The ILWAS model: Formulation and application

Steven A. Gherini, Lingfung Mok, Robert J.M. Hudson, George F. Davis, Carl W. Chen, Robert A. Goldstein

Research output: Contribution to journalArticlepeer-review

Abstract

The Integrated Lake-Watershed Acidification Study (ILWAS) model was developed to predict changes in surface water acidity given changes in the acidity of precipitation and dry deposition. The model routes precipitation through the forest canopy, soil horizons, streams and lakes using mass balance concepts and equations which relate flow to hydraulic gradients. The physical-chemical processes which change the acid-base characteristics of the water are simulated by rate (kinetic) and equilibrium expressions and include mass transfers between gas, liquid and solid phases. The aqueous constituents simulated include: pH, alkalinity, the major cations (Ca2+ Mg2+, K+, Na+, and NH4+) and anions (SOinf4sup2-, NOinf3sup-, Cl-, F-), monomeric Al and its inorganic and organic complexes, organic acid analogues and dissolved inorganic carbon (CT). Since free hydrogen ion (H+) (and hence pH) is not conserved, its concentration is derived from the solution alkalinity and the total concentrations of inorganic C, organic acid, and monomeric Al. The ILWAS model has been used to predict changes in the acidity of Woods Lake (typical lake pH 4.5 to 5.0) and Panther Lake (typical lake pH 6 to 7) given reductions in total atmospheric S loads. The two basins are located within 30 km of each other in the Adirondack Mountains and receive similar acidic deposition. The response to a halving in the total atmospheric S load was basin-specific: In Panther Lake, little pH change occurred even 12 yr after the load reduction; in Woods Lake, the change was considerably larger. Hypothesis testing with the model has shown that the routing of water through soils (shallow versus deep flow) largely determines the extent to which incident precipitation is neutralized. Analysis of the two lake basins using the model and field data showed the watersheds to be net suppliers of base to the through-flowing water, although internal watershed production of strong acidity did occur. This internal production of acidity was approximately two-thirds the amount of the atmospheric load.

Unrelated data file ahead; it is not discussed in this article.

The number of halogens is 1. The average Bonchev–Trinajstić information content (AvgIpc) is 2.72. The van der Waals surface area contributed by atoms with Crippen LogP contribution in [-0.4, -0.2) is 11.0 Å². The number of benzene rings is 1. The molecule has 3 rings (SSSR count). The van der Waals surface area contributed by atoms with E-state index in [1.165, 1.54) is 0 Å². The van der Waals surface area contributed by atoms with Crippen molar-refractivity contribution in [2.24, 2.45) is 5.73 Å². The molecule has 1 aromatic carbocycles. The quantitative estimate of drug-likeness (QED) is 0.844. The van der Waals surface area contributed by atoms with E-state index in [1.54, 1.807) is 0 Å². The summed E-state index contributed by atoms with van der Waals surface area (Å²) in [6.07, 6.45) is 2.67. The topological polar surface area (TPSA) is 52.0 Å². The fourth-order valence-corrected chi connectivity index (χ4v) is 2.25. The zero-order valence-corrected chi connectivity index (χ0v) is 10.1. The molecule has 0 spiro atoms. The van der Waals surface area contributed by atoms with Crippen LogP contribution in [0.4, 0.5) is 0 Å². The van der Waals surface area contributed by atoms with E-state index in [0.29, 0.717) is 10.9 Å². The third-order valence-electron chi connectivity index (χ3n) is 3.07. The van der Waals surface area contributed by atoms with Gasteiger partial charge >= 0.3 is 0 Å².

Original languageEnglish (US)
Pages (from-to)425-459
Number of pages35
JournalWater, Air, and Soil Pollution
Volume26
Issue number4
DOIs
StatePublished - Dec 1 1985
Externally publishedYes

ASJC Scopus subject areas

  • Environmental Engineering
  • Environmental Chemistry
  • Ecological Modeling
  • Water Science and Technology
  • Pollution

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